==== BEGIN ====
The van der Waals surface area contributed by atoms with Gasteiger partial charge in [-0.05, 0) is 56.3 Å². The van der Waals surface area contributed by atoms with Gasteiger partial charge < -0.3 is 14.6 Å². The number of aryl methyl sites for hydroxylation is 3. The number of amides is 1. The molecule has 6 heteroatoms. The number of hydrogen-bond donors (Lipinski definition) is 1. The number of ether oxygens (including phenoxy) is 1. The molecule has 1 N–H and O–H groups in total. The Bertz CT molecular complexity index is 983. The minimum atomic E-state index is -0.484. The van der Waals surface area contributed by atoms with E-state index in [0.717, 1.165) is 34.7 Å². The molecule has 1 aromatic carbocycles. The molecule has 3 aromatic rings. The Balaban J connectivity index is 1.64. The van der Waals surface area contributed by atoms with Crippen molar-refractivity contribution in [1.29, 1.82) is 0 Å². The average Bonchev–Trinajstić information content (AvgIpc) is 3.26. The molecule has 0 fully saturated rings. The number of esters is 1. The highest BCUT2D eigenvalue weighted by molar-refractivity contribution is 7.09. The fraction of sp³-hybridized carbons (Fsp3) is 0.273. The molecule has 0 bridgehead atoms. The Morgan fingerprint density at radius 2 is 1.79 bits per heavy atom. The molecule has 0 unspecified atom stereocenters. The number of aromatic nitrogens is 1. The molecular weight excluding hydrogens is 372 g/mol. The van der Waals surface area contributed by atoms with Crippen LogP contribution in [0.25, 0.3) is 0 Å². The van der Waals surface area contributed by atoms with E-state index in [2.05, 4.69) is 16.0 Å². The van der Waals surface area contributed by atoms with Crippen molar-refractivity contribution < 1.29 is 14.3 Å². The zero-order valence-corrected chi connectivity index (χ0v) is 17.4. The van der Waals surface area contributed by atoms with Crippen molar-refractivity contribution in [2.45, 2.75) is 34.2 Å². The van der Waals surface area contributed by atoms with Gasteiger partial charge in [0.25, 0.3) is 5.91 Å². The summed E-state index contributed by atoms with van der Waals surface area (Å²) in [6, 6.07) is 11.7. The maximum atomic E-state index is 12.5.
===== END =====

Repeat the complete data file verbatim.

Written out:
The van der Waals surface area contributed by atoms with Gasteiger partial charge in [-0.05, 0) is 56.3 Å². The van der Waals surface area contributed by atoms with Gasteiger partial charge < -0.3 is 14.6 Å². The number of aryl methyl sites for hydroxylation is 3. The number of amides is 1. The molecule has 6 heteroatoms. The number of hydrogen-bond donors (Lipinski definition) is 1. The number of ether oxygens (including phenoxy) is 1. The molecule has 1 N–H and O–H groups in total. The Bertz CT molecular complexity index is 983. The minimum atomic E-state index is -0.484. The van der Waals surface area contributed by atoms with E-state index in [0.717, 1.165) is 34.7 Å². The molecule has 1 aromatic carbocycles. The molecule has 3 aromatic rings. The Balaban J connectivity index is 1.64. The van der Waals surface area contributed by atoms with Crippen molar-refractivity contribution in [1.29, 1.82) is 0 Å². The average Bonchev–Trinajstić information content (AvgIpc) is 3.26. The molecule has 0 fully saturated rings. The number of esters is 1. The highest BCUT2D eigenvalue weighted by molar-refractivity contribution is 7.09. The fraction of sp³-hybridized carbons (Fsp3) is 0.273. The molecule has 0 bridgehead atoms. The Morgan fingerprint density at radius 2 is 1.79 bits per heavy atom. The molecule has 0 unspecified atom stereocenters. The number of aromatic nitrogens is 1. The molecular weight excluding hydrogens is 372 g/mol. The van der Waals surface area contributed by atoms with Crippen LogP contribution in [0.25, 0.3) is 0 Å². The van der Waals surface area contributed by atoms with E-state index in [2.05, 4.69) is 16.0 Å². The van der Waals surface area contributed by atoms with Crippen molar-refractivity contribution < 1.29 is 14.3 Å². The zero-order valence-corrected chi connectivity index (χ0v) is 17.4. The van der Waals surface area contributed by atoms with Crippen molar-refractivity contribution in [2.45, 2.75) is 34.2 Å². The van der Waals surface area contributed by atoms with Gasteiger partial charge in [0.25, 0.3) is 5.91 Å². The summed E-state index contributed by atoms with van der Waals surface area (Å²) in [6, 6.07) is 11.7. The maximum atomic E-state index is 12.5.